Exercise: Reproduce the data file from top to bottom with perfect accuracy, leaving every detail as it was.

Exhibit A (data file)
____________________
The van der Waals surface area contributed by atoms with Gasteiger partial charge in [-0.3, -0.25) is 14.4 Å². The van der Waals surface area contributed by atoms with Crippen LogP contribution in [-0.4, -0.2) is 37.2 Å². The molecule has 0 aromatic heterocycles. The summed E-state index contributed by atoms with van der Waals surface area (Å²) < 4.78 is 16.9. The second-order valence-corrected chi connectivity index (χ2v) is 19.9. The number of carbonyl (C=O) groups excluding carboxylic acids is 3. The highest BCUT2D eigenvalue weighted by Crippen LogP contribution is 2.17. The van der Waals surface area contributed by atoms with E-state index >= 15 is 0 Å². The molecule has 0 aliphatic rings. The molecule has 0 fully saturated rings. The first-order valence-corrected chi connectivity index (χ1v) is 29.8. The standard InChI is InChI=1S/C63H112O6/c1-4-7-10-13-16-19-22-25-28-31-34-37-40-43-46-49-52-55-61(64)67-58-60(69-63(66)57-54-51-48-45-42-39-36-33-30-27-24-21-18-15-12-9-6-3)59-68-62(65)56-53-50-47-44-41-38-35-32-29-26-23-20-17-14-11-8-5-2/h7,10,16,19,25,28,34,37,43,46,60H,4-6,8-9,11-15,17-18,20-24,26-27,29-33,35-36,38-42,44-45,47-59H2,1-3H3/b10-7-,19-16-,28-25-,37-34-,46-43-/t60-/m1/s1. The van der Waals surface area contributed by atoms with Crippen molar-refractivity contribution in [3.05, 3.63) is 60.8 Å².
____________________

The van der Waals surface area contributed by atoms with Gasteiger partial charge in [-0.3, -0.25) is 14.4 Å². The van der Waals surface area contributed by atoms with Crippen LogP contribution in [-0.4, -0.2) is 37.2 Å². The molecule has 0 aromatic heterocycles. The summed E-state index contributed by atoms with van der Waals surface area (Å²) < 4.78 is 16.9. The second-order valence-corrected chi connectivity index (χ2v) is 19.9. The number of carbonyl (C=O) groups excluding carboxylic acids is 3. The highest BCUT2D eigenvalue weighted by Crippen LogP contribution is 2.17. The van der Waals surface area contributed by atoms with E-state index >= 15 is 0 Å². The molecule has 0 aliphatic rings. The molecule has 0 fully saturated rings. The first-order valence-corrected chi connectivity index (χ1v) is 29.8. The standard InChI is InChI=1S/C63H112O6/c1-4-7-10-13-16-19-22-25-28-31-34-37-40-43-46-49-52-55-61(64)67-58-60(69-63(66)57-54-51-48-45-42-39-36-33-30-27-24-21-18-15-12-9-6-3)59-68-62(65)56-53-50-47-44-41-38-35-32-29-26-23-20-17-14-11-8-5-2/h7,10,16,19,25,28,34,37,43,46,60H,4-6,8-9,11-15,17-18,20-24,26-27,29-33,35-36,38-42,44-45,47-59H2,1-3H3/b10-7-,19-16-,28-25-,37-34-,46-43-/t60-/m1/s1. The van der Waals surface area contributed by atoms with Crippen molar-refractivity contribution in [3.05, 3.63) is 60.8 Å².